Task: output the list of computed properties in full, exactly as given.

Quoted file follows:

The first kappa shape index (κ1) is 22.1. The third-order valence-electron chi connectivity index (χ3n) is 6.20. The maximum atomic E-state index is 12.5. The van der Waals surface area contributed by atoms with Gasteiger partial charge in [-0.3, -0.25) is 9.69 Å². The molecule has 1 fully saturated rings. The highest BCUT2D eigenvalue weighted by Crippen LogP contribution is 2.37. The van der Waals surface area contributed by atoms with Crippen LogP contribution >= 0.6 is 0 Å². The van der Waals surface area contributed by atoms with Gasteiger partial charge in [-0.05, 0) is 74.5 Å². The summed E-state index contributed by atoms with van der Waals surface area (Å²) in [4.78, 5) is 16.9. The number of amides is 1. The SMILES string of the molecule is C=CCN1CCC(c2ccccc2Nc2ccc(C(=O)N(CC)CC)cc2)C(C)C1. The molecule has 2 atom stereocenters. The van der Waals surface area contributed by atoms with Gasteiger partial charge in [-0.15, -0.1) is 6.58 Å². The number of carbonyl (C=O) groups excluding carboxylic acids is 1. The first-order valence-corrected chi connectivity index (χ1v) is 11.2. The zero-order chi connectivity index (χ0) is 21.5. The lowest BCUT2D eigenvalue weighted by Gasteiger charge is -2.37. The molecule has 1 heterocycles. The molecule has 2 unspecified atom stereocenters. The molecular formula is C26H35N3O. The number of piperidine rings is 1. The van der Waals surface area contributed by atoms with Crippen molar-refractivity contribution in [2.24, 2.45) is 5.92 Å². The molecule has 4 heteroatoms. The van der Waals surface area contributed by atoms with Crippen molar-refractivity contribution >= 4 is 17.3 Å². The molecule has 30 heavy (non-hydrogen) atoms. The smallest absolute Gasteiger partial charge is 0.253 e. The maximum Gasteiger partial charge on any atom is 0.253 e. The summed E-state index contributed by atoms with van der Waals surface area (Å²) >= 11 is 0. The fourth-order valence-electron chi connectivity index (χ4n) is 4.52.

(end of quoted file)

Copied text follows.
The first kappa shape index (κ1) is 22.1. The third-order valence-electron chi connectivity index (χ3n) is 6.20. The maximum atomic E-state index is 12.5. The van der Waals surface area contributed by atoms with Gasteiger partial charge in [-0.3, -0.25) is 9.69 Å². The molecule has 1 fully saturated rings. The highest BCUT2D eigenvalue weighted by Crippen LogP contribution is 2.37. The van der Waals surface area contributed by atoms with Crippen LogP contribution >= 0.6 is 0 Å². The van der Waals surface area contributed by atoms with Gasteiger partial charge in [-0.05, 0) is 74.5 Å². The summed E-state index contributed by atoms with van der Waals surface area (Å²) in [4.78, 5) is 16.9. The number of amides is 1. The SMILES string of the molecule is C=CCN1CCC(c2ccccc2Nc2ccc(C(=O)N(CC)CC)cc2)C(C)C1. The molecule has 2 atom stereocenters. The van der Waals surface area contributed by atoms with Gasteiger partial charge in [-0.15, -0.1) is 6.58 Å². The number of carbonyl (C=O) groups excluding carboxylic acids is 1. The first-order valence-corrected chi connectivity index (χ1v) is 11.2. The zero-order chi connectivity index (χ0) is 21.5. The lowest BCUT2D eigenvalue weighted by Gasteiger charge is -2.37. The molecule has 1 heterocycles. The molecule has 2 unspecified atom stereocenters. The molecular formula is C26H35N3O. The number of piperidine rings is 1. The van der Waals surface area contributed by atoms with Crippen molar-refractivity contribution in [2.24, 2.45) is 5.92 Å². The molecule has 4 heteroatoms. The van der Waals surface area contributed by atoms with Crippen molar-refractivity contribution >= 4 is 17.3 Å². The molecule has 30 heavy (non-hydrogen) atoms. The smallest absolute Gasteiger partial charge is 0.253 e. The maximum Gasteiger partial charge on any atom is 0.253 e. The summed E-state index contributed by atoms with van der Waals surface area (Å²) >= 11 is 0. The fourth-order valence-electron chi connectivity index (χ4n) is 4.52.